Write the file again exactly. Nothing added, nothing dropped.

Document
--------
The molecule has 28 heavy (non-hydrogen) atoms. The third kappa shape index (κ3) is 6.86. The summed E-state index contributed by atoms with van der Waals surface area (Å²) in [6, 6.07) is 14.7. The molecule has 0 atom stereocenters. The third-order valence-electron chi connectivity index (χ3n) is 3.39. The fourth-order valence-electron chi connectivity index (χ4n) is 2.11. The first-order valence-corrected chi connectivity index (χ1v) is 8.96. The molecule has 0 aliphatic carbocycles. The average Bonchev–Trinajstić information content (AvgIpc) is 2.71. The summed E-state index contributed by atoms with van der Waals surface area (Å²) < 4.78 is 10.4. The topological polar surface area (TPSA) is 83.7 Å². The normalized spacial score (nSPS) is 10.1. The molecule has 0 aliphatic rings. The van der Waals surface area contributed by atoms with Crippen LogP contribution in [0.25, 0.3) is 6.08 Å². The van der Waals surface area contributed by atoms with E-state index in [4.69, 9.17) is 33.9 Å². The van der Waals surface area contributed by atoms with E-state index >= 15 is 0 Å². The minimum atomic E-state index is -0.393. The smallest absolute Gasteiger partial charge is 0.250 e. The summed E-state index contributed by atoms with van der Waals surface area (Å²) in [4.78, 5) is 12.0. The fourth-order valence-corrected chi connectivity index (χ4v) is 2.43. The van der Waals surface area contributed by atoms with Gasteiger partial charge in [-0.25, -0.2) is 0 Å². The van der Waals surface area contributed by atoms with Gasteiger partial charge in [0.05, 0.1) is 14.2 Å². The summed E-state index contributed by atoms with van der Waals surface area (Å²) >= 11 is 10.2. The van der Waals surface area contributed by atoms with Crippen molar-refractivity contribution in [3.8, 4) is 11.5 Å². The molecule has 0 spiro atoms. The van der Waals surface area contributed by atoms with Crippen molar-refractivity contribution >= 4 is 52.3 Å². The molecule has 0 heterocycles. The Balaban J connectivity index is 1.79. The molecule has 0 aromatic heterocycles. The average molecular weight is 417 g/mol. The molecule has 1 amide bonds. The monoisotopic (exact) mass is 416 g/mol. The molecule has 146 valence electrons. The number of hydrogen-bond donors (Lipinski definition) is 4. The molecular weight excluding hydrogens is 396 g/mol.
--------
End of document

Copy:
The molecule has 28 heavy (non-hydrogen) atoms. The third kappa shape index (κ3) is 6.86. The summed E-state index contributed by atoms with van der Waals surface area (Å²) in [6, 6.07) is 14.7. The molecule has 0 atom stereocenters. The third-order valence-electron chi connectivity index (χ3n) is 3.39. The fourth-order valence-electron chi connectivity index (χ4n) is 2.11. The first-order valence-corrected chi connectivity index (χ1v) is 8.96. The molecule has 0 aliphatic carbocycles. The average Bonchev–Trinajstić information content (AvgIpc) is 2.71. The summed E-state index contributed by atoms with van der Waals surface area (Å²) < 4.78 is 10.4. The topological polar surface area (TPSA) is 83.7 Å². The normalized spacial score (nSPS) is 10.1. The molecule has 0 aliphatic rings. The van der Waals surface area contributed by atoms with Crippen LogP contribution in [0.25, 0.3) is 6.08 Å². The van der Waals surface area contributed by atoms with E-state index in [4.69, 9.17) is 33.9 Å². The van der Waals surface area contributed by atoms with E-state index >= 15 is 0 Å². The minimum atomic E-state index is -0.393. The smallest absolute Gasteiger partial charge is 0.250 e. The summed E-state index contributed by atoms with van der Waals surface area (Å²) in [4.78, 5) is 12.0. The fourth-order valence-corrected chi connectivity index (χ4v) is 2.43. The van der Waals surface area contributed by atoms with Gasteiger partial charge in [-0.25, -0.2) is 0 Å². The van der Waals surface area contributed by atoms with Gasteiger partial charge in [0.05, 0.1) is 14.2 Å². The summed E-state index contributed by atoms with van der Waals surface area (Å²) >= 11 is 10.2. The van der Waals surface area contributed by atoms with Crippen molar-refractivity contribution in [3.8, 4) is 11.5 Å². The molecule has 0 spiro atoms. The van der Waals surface area contributed by atoms with Crippen molar-refractivity contribution >= 4 is 52.3 Å². The molecule has 0 heterocycles. The Balaban J connectivity index is 1.79. The molecule has 0 aromatic heterocycles. The average molecular weight is 417 g/mol. The molecule has 1 amide bonds. The monoisotopic (exact) mass is 416 g/mol. The molecule has 146 valence electrons. The number of hydrogen-bond donors (Lipinski definition) is 4. The molecular weight excluding hydrogens is 396 g/mol.